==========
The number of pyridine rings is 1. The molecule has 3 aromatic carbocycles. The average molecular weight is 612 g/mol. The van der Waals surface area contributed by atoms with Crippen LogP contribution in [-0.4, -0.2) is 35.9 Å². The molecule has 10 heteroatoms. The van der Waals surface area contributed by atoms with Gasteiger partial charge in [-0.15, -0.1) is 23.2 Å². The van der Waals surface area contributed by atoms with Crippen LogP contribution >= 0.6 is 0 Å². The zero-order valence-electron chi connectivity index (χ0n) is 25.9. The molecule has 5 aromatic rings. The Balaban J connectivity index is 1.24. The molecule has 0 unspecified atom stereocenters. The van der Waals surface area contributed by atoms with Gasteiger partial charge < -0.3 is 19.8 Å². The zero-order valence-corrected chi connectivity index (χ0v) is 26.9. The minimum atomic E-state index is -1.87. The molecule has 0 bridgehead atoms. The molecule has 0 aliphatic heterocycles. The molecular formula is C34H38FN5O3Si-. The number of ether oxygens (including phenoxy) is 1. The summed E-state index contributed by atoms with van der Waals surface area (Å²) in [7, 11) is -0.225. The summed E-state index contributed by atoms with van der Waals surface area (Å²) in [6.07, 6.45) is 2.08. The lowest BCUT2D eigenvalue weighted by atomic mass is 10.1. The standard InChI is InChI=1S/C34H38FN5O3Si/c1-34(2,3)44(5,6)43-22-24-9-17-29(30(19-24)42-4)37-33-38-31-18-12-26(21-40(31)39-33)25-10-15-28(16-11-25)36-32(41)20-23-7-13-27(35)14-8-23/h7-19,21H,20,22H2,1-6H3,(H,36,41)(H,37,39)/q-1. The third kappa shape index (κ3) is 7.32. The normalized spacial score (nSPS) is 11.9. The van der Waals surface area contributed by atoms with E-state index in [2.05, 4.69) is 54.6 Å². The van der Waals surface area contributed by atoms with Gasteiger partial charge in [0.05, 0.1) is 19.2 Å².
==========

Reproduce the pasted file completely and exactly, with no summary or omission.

The number of pyridine rings is 1. The molecule has 3 aromatic carbocycles. The average molecular weight is 612 g/mol. The van der Waals surface area contributed by atoms with Crippen LogP contribution in [-0.4, -0.2) is 35.9 Å². The molecule has 10 heteroatoms. The van der Waals surface area contributed by atoms with Gasteiger partial charge in [-0.15, -0.1) is 23.2 Å². The van der Waals surface area contributed by atoms with Crippen LogP contribution >= 0.6 is 0 Å². The zero-order valence-electron chi connectivity index (χ0n) is 25.9. The molecule has 5 aromatic rings. The Balaban J connectivity index is 1.24. The molecule has 0 unspecified atom stereocenters. The van der Waals surface area contributed by atoms with Gasteiger partial charge < -0.3 is 19.8 Å². The zero-order valence-corrected chi connectivity index (χ0v) is 26.9. The minimum atomic E-state index is -1.87. The molecule has 0 bridgehead atoms. The molecule has 0 aliphatic heterocycles. The molecular formula is C34H38FN5O3Si-. The number of ether oxygens (including phenoxy) is 1. The summed E-state index contributed by atoms with van der Waals surface area (Å²) in [7, 11) is -0.225. The summed E-state index contributed by atoms with van der Waals surface area (Å²) in [6.07, 6.45) is 2.08. The lowest BCUT2D eigenvalue weighted by atomic mass is 10.1. The standard InChI is InChI=1S/C34H38FN5O3Si/c1-34(2,3)44(5,6)43-22-24-9-17-29(30(19-24)42-4)37-33-38-31-18-12-26(21-40(31)39-33)25-10-15-28(16-11-25)36-32(41)20-23-7-13-27(35)14-8-23/h7-19,21H,20,22H2,1-6H3,(H,36,41)(H,37,39)/q-1. The third kappa shape index (κ3) is 7.32. The normalized spacial score (nSPS) is 11.9. The van der Waals surface area contributed by atoms with E-state index in [2.05, 4.69) is 54.6 Å². The van der Waals surface area contributed by atoms with Gasteiger partial charge in [0.05, 0.1) is 19.2 Å².